Cannibalism: A Biological and Evolutionary Perspective
Sounds of Science Podcast
Ubiquitin System: The Next Class of Drug Targets?
A Complex Role in Cellular Process & Growing Tool Set to Elucidate It
Bispecific Antibodies Close in on Cancer
Plotting Molecular Pincer Movements, Denying Cancer Room to Maneuver
Resolving Nonspecific Binding, Regeneration and Other Problems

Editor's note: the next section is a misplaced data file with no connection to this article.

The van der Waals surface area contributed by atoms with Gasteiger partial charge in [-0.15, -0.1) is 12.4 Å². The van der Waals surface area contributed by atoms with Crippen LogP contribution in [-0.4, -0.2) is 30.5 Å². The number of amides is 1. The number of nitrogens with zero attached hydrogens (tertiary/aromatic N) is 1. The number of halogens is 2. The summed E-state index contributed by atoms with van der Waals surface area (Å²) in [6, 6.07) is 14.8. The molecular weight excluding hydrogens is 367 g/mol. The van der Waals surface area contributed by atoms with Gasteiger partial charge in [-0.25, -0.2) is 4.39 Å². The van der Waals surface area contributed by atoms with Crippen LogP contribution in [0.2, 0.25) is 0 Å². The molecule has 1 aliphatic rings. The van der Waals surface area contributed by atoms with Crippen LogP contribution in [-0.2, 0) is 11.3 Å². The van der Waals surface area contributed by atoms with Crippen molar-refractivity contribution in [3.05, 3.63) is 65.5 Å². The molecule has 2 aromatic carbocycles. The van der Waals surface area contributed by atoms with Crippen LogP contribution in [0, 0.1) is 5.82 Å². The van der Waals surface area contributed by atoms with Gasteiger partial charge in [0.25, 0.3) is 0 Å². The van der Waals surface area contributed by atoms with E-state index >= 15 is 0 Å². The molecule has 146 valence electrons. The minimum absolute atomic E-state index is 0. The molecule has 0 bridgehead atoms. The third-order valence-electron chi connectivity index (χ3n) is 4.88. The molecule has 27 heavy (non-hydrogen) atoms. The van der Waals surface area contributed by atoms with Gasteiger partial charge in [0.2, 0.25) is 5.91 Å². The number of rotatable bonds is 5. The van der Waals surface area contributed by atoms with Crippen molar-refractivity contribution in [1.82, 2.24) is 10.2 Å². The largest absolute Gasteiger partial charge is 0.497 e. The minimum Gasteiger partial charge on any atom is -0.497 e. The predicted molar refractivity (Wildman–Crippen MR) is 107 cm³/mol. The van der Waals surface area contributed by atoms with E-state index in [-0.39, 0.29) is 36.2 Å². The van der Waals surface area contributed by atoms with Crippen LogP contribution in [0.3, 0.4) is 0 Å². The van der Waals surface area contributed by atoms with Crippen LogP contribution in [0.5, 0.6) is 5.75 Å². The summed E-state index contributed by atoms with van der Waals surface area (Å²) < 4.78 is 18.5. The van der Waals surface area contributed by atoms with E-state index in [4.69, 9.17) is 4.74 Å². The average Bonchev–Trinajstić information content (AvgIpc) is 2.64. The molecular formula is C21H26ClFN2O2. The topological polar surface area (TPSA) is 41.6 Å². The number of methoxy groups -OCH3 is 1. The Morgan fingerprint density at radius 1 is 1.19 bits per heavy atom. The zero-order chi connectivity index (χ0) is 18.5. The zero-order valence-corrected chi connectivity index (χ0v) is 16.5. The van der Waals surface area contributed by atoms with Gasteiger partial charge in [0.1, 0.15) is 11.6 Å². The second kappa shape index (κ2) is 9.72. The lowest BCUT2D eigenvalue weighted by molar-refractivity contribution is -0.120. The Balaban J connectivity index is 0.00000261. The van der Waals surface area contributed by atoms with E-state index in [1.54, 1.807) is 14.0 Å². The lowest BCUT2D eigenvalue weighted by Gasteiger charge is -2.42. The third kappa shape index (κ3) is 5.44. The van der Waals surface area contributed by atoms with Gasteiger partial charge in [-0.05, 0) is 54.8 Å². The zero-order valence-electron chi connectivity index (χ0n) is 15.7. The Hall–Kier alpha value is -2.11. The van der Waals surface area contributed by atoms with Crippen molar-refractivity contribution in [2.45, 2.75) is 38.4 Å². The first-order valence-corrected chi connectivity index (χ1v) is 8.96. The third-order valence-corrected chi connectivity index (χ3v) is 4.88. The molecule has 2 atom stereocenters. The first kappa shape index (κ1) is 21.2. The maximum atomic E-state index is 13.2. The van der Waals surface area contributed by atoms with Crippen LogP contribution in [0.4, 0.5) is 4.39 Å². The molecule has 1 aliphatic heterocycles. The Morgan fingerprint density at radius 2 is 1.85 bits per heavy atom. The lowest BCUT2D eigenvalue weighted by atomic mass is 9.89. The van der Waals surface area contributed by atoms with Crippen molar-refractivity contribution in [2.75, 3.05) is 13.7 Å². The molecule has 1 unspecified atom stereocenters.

As scientists we are taught to critically evaluate the literature: what were the caveats of the experiments? Were the authors’ conclusions actually supported by the data? However, sometimes the flaws of published scientific studies are so great—whether by intentional deceit or accidental oversight—that the studies are no longer deemed valid by the powers that be and are formally retracted by the publisher. This actually happens more often than one might imagine, as evidenced by the many entries on retractionwatch.com, a website devoted to reporting the latest retractions. It really is quite interesting to read about the diversity of circumstances (and the often-ensuing controversy) under which papers are retracted, both in the biological sciences and across different fields. Posts are organized chronologically, with the most recent entries at the top of the page. Users can choose to browse posts by author, journal, country, type, and subject; however, the drop-down menu that allows one to do so is cumbersome to navigate.